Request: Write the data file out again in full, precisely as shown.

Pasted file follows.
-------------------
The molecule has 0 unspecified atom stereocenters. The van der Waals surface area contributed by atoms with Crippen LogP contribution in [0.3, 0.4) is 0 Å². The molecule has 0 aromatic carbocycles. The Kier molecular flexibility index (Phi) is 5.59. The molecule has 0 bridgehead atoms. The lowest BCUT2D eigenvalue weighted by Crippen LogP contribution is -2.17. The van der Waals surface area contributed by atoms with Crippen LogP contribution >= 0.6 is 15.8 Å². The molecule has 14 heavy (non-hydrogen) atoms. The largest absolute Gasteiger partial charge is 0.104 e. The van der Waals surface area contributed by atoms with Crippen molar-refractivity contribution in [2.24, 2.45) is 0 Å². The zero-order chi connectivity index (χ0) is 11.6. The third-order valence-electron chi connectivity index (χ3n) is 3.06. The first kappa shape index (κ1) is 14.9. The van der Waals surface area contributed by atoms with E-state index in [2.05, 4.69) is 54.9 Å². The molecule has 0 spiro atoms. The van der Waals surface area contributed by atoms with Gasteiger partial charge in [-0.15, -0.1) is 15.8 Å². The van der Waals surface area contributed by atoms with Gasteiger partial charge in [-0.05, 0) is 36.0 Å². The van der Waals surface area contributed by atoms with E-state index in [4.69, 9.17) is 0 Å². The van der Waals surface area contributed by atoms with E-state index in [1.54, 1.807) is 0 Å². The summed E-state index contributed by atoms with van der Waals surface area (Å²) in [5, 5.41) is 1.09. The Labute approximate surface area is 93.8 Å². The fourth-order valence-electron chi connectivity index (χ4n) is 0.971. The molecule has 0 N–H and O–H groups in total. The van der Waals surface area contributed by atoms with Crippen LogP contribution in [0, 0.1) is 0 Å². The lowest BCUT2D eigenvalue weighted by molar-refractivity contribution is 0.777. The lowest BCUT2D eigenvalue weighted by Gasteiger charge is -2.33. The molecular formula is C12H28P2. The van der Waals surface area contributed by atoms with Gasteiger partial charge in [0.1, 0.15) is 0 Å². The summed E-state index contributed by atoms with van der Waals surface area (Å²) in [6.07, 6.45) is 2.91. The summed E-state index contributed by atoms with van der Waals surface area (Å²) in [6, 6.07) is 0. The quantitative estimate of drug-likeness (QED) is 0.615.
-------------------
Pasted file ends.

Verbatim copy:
The molecule has 0 unspecified atom stereocenters. The van der Waals surface area contributed by atoms with Crippen LogP contribution in [0.3, 0.4) is 0 Å². The molecule has 0 aromatic carbocycles. The Kier molecular flexibility index (Phi) is 5.59. The molecule has 0 bridgehead atoms. The lowest BCUT2D eigenvalue weighted by Crippen LogP contribution is -2.17. The van der Waals surface area contributed by atoms with Crippen LogP contribution >= 0.6 is 15.8 Å². The molecule has 14 heavy (non-hydrogen) atoms. The largest absolute Gasteiger partial charge is 0.104 e. The van der Waals surface area contributed by atoms with Crippen molar-refractivity contribution in [2.24, 2.45) is 0 Å². The zero-order chi connectivity index (χ0) is 11.6. The third-order valence-electron chi connectivity index (χ3n) is 3.06. The first kappa shape index (κ1) is 14.9. The van der Waals surface area contributed by atoms with E-state index in [2.05, 4.69) is 54.9 Å². The molecule has 0 spiro atoms. The van der Waals surface area contributed by atoms with Gasteiger partial charge in [-0.15, -0.1) is 15.8 Å². The van der Waals surface area contributed by atoms with Gasteiger partial charge in [-0.05, 0) is 36.0 Å². The van der Waals surface area contributed by atoms with E-state index in [4.69, 9.17) is 0 Å². The van der Waals surface area contributed by atoms with E-state index in [1.54, 1.807) is 0 Å². The summed E-state index contributed by atoms with van der Waals surface area (Å²) in [5, 5.41) is 1.09. The Labute approximate surface area is 93.8 Å². The fourth-order valence-electron chi connectivity index (χ4n) is 0.971. The molecule has 0 N–H and O–H groups in total. The van der Waals surface area contributed by atoms with Crippen LogP contribution in [0, 0.1) is 0 Å². The lowest BCUT2D eigenvalue weighted by molar-refractivity contribution is 0.777. The lowest BCUT2D eigenvalue weighted by Gasteiger charge is -2.33. The molecular formula is C12H28P2. The van der Waals surface area contributed by atoms with Gasteiger partial charge in [0.1, 0.15) is 0 Å². The summed E-state index contributed by atoms with van der Waals surface area (Å²) in [6.07, 6.45) is 2.91. The summed E-state index contributed by atoms with van der Waals surface area (Å²) in [6, 6.07) is 0. The quantitative estimate of drug-likeness (QED) is 0.615.